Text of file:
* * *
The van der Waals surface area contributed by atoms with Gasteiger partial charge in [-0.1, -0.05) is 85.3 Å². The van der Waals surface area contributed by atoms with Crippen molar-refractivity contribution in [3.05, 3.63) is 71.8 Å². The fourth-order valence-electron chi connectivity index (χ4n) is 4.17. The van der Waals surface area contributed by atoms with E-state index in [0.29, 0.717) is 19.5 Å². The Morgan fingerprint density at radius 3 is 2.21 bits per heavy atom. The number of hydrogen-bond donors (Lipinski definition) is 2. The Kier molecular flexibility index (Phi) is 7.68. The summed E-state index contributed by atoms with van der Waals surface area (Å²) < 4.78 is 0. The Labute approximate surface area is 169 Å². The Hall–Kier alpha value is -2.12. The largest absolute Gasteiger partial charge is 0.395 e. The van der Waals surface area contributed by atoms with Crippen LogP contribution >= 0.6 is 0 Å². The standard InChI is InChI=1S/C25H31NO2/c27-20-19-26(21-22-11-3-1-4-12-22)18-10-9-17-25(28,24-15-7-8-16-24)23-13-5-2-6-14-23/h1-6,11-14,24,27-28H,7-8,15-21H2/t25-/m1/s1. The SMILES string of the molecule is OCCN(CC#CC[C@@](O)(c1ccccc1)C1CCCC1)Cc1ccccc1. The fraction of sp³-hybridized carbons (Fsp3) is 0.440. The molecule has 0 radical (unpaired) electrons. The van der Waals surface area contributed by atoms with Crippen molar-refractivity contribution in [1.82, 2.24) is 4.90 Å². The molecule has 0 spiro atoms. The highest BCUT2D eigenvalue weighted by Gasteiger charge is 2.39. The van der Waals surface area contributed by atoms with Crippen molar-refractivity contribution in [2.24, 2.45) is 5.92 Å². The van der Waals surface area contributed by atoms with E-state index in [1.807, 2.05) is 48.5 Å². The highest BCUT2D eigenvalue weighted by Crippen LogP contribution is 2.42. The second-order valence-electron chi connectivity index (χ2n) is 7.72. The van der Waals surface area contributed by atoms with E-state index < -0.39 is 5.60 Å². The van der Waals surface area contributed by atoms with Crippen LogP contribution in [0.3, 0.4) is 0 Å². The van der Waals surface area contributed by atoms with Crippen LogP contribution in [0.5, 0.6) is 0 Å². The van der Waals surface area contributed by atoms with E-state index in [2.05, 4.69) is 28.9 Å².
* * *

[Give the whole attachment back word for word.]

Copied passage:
The van der Waals surface area contributed by atoms with Gasteiger partial charge in [-0.1, -0.05) is 85.3 Å². The van der Waals surface area contributed by atoms with Crippen molar-refractivity contribution in [3.05, 3.63) is 71.8 Å². The fourth-order valence-electron chi connectivity index (χ4n) is 4.17. The van der Waals surface area contributed by atoms with E-state index in [0.29, 0.717) is 19.5 Å². The Morgan fingerprint density at radius 3 is 2.21 bits per heavy atom. The number of hydrogen-bond donors (Lipinski definition) is 2. The Kier molecular flexibility index (Phi) is 7.68. The summed E-state index contributed by atoms with van der Waals surface area (Å²) < 4.78 is 0. The Labute approximate surface area is 169 Å². The Hall–Kier alpha value is -2.12. The largest absolute Gasteiger partial charge is 0.395 e. The van der Waals surface area contributed by atoms with Crippen LogP contribution >= 0.6 is 0 Å². The standard InChI is InChI=1S/C25H31NO2/c27-20-19-26(21-22-11-3-1-4-12-22)18-10-9-17-25(28,24-15-7-8-16-24)23-13-5-2-6-14-23/h1-6,11-14,24,27-28H,7-8,15-21H2/t25-/m1/s1. The SMILES string of the molecule is OCCN(CC#CC[C@@](O)(c1ccccc1)C1CCCC1)Cc1ccccc1. The fraction of sp³-hybridized carbons (Fsp3) is 0.440. The molecule has 0 radical (unpaired) electrons. The van der Waals surface area contributed by atoms with Crippen molar-refractivity contribution in [1.82, 2.24) is 4.90 Å². The molecule has 0 spiro atoms. The highest BCUT2D eigenvalue weighted by Gasteiger charge is 2.39. The van der Waals surface area contributed by atoms with Crippen molar-refractivity contribution in [2.24, 2.45) is 5.92 Å². The van der Waals surface area contributed by atoms with E-state index in [1.807, 2.05) is 48.5 Å². The highest BCUT2D eigenvalue weighted by Crippen LogP contribution is 2.42. The second-order valence-electron chi connectivity index (χ2n) is 7.72. The van der Waals surface area contributed by atoms with E-state index < -0.39 is 5.60 Å². The van der Waals surface area contributed by atoms with Crippen LogP contribution in [0.3, 0.4) is 0 Å². The van der Waals surface area contributed by atoms with Crippen LogP contribution in [0.5, 0.6) is 0 Å². The van der Waals surface area contributed by atoms with E-state index in [2.05, 4.69) is 28.9 Å².